Off-Broadway Review

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  • Reviews

    Wildflower

    Lila Rose Kaplan's "Wildflower" is a wilted, stilted comedy. Its roots are submerged beneath a writing style lacking in nutrients.

  • Reviews

    Girls Night: The Musical

    When the whole audience joins in to chant "I Will Survive," you realize that "Girls Night: The Musical" is not just a silly bachelorette-flavored night on the town. It's a rally.

  • Reviews

    Levittown

    Marc Palmieri's "Levittown" has some genuinely earned dramatic pyrotechnics, but when he wanders from kitchen-sink realism to soap operatics, not even the sterling work of director George Demas and an admirable cast can save this production.

  • Reviews

    Etty

    There's nothing wrong with dramatizing untold or underexplored Holocaust stories, provided they deliver as much of a theatrical punch as the topic obviously deserves and requires

  • Reviews

    Boris Godunov

    For all its philosophical implications, Declan Donnellan's marvelous production has none of the weary marks of the cynic or the academic. This "Boris Godunov" crackles with ambition.

  • Reviews

    Trilogia della villeggiatura

    Toni Servillo's production lifts Goldoni irrevocably out of the 18th century, revealing him as a daringly modern witness to the compromises of lovers' hearts.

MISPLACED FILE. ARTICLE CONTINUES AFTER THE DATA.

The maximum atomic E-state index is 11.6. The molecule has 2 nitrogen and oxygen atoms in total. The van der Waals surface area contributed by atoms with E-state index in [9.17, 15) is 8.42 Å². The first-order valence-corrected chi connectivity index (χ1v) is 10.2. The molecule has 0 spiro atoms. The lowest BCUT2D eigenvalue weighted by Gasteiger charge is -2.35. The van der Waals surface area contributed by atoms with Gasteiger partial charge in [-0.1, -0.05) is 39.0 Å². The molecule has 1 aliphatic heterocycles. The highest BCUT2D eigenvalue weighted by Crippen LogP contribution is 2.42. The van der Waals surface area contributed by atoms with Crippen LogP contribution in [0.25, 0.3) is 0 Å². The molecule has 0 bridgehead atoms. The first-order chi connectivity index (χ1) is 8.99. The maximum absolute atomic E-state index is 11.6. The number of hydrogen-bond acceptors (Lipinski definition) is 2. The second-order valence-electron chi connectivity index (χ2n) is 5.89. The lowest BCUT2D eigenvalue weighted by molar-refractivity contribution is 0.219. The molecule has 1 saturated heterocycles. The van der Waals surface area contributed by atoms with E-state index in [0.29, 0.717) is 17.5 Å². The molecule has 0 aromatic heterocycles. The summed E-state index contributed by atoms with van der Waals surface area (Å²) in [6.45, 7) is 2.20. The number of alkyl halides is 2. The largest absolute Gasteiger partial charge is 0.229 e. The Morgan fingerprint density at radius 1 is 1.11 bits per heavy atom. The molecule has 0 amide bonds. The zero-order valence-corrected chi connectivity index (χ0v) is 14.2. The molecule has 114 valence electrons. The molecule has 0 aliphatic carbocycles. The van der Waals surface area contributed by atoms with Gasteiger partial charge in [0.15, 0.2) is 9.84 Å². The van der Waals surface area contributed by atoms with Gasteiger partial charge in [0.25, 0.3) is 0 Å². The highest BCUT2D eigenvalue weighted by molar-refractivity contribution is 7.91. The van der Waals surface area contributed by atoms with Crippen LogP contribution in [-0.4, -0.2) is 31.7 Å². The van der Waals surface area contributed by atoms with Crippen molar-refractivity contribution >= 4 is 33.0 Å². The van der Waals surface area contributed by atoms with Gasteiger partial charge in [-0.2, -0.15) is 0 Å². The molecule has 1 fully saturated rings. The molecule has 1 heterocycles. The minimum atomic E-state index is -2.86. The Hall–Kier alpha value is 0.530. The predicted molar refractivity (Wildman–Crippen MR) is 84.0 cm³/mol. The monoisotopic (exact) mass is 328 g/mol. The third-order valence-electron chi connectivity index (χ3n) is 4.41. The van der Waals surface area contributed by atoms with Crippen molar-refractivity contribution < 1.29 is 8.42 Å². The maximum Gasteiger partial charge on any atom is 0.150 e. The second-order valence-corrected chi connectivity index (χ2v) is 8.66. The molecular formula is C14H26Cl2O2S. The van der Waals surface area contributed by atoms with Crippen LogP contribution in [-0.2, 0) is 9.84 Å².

• Reviews

    Life and Fate

    Director Lev Dodin, who also adapted Vasily Grossman's novel, accomplishes something rare with his Maly Drama Theatre production of "Life and Fate": He simultaneously leaves the audience behind and ahead of the action.

  • Reviews

    Peasant Opera

    Alongside the more grandiose offerings at Lincoln Center Festival 09, Béla Pintér and Company's "Peasant Opera" requires an intimate staging.

  • Reviews

    The Boychick Affair: The Bar Mitzvah of Harry Boychick

    The specter of Grandma Sylvia—whom theatergoers will recall as the matriarch of a dizzy, dysfunctional family that celebrated her funeral Off-Broadway during the 1990s—looms large over "The Boychick Affair."

  • Reviews

    Vanities

    When "Vanities" opened Off-Broadway in 1976, critical reaction was tepid. But money from the sale of rights to the show for an ABC TV series (which was never picked up) kept the production going.